HVAC (heating, ventilating, and air conditioning; also heating, ventilation, and air conditioning) is the technology of indoor and vehicular environmental comfort. Its goal is to provide thermal comfort and acceptable indoor air quality. HVAC system design is a subdiscipline of mechanical engineering, based on the principles of thermodynamics, fluid mechanics, and heat transfer. Refrigeration is sometimes added to the field's abbreviation as HVAC&R or HVACR, or ventilating is dropped as in HACR (such as the designation of HACR-rated circuit breakers).
HVAC is important in the design of medium to large industrial and office buildings such as skyscrapers, onboard vessels, and in marine environments such as aquariums, where safe and healthy building conditions are regulated with respect to temperature and humidity, using fresh air from outdoors.
Ventilating or ventilation (the V in HVAC) is the process of "exchanging" or replacing air in any space to provide high indoor air quality which involves temperature control, oxygen replenishment, and removal of moisture, odors, smoke, heat, dust, airborne bacteria, and carbon dioxide. Ventilation removes unpleasant smells and excessive moisture, introduces outside air, keeps interior building air circulating, and prevents stagnation of the interior air.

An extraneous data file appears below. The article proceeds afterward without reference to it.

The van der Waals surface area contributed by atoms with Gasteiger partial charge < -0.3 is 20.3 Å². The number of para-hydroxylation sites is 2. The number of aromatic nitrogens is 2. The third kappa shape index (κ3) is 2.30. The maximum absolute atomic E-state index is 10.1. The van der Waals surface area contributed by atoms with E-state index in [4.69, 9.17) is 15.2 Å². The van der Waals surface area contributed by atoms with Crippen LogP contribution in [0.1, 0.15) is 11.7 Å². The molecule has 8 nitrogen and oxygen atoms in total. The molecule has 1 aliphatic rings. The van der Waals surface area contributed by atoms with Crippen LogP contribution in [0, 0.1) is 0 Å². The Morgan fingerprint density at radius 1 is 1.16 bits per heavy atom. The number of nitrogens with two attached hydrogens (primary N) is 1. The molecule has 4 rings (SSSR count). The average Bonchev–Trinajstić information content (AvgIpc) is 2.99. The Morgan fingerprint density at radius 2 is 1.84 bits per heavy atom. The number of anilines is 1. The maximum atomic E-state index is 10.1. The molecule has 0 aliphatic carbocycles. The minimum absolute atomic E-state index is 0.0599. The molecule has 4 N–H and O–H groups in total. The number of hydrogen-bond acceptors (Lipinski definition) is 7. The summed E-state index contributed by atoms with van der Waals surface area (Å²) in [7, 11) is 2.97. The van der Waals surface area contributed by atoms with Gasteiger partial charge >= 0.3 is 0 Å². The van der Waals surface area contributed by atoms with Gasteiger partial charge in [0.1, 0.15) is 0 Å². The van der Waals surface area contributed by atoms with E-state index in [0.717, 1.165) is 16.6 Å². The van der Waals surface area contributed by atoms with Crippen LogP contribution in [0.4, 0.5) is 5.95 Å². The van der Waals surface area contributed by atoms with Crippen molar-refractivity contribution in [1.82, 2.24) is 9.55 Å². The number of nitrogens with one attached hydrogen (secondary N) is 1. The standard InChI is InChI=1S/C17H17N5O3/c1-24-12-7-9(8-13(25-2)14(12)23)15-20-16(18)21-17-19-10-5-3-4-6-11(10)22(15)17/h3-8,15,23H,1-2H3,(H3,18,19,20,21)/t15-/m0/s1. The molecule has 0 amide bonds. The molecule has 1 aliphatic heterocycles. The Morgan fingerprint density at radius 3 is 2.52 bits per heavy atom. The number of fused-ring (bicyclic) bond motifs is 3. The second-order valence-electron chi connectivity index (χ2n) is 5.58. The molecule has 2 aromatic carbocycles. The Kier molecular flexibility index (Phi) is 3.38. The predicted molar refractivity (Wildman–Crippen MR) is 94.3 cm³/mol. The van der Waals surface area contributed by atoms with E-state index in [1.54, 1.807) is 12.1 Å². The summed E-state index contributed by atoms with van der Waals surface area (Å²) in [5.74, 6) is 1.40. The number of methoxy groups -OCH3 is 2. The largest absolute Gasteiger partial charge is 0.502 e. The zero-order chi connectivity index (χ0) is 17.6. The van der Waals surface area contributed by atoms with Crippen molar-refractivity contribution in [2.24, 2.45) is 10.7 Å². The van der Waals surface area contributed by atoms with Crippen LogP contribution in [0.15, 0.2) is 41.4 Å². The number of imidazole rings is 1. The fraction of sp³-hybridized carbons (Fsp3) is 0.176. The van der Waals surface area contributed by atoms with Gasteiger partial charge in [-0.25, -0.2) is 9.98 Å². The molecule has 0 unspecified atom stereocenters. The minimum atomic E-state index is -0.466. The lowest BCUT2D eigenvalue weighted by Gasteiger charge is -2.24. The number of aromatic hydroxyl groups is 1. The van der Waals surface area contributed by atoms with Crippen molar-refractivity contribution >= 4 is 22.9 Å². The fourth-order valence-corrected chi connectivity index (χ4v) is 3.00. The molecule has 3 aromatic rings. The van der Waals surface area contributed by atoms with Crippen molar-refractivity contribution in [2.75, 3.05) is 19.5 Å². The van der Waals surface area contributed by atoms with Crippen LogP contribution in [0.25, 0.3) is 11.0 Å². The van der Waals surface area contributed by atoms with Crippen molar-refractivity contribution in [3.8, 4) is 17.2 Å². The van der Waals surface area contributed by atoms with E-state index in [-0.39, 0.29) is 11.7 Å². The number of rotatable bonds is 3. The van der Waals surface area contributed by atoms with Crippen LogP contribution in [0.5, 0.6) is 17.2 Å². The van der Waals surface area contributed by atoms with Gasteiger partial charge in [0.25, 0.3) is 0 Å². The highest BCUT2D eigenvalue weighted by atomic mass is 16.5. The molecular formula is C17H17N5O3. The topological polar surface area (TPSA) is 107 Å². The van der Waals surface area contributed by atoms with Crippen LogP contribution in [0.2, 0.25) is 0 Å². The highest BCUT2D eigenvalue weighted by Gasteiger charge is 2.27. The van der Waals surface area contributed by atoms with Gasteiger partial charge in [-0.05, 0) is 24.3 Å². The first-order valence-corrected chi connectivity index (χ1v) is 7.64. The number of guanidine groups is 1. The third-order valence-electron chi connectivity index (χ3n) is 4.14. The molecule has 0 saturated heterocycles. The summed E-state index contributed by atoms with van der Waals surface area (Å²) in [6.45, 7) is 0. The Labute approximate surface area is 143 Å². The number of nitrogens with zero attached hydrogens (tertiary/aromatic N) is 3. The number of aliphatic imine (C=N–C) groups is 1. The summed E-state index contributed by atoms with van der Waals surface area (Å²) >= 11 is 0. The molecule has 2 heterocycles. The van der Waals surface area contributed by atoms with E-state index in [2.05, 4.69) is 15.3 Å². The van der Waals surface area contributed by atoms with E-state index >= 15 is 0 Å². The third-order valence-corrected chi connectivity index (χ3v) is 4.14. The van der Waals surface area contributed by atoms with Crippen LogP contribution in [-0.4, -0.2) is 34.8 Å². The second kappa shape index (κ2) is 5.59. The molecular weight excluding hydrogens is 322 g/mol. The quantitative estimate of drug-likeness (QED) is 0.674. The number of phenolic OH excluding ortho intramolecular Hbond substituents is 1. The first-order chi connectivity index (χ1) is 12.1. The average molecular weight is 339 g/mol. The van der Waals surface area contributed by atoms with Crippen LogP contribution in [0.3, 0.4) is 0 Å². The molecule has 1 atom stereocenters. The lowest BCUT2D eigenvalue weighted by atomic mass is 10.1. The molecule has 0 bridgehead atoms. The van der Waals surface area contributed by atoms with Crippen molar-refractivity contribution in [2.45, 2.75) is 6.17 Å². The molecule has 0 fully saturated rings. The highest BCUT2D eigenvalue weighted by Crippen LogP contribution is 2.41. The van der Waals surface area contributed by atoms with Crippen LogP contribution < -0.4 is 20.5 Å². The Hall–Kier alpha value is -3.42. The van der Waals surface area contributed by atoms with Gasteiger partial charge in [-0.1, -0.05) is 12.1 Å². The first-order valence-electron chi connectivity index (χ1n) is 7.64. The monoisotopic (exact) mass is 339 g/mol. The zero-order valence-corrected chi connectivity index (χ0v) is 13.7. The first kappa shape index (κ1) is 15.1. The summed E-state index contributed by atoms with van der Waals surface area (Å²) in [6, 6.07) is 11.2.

Ventilation includes both the exchange of air to the outside as well as circulation of air within the building. It is one of the most important factors for maintaining acceptable indoor air quality in buildings.
There are three main categories of HVAC systems in general use:
- Centralised ducted air systems which include dual-duct systems and constant or variable air volume systems.
- Centralised fluid-based systems which include fan-coil systems, hydronic systems and variable refrigerant flow systems.
- Decentralised systems which include distributed heat pumps and evaporative coolers.
HVAC systems vary widely in terms of their individual components and how they are set up within a building.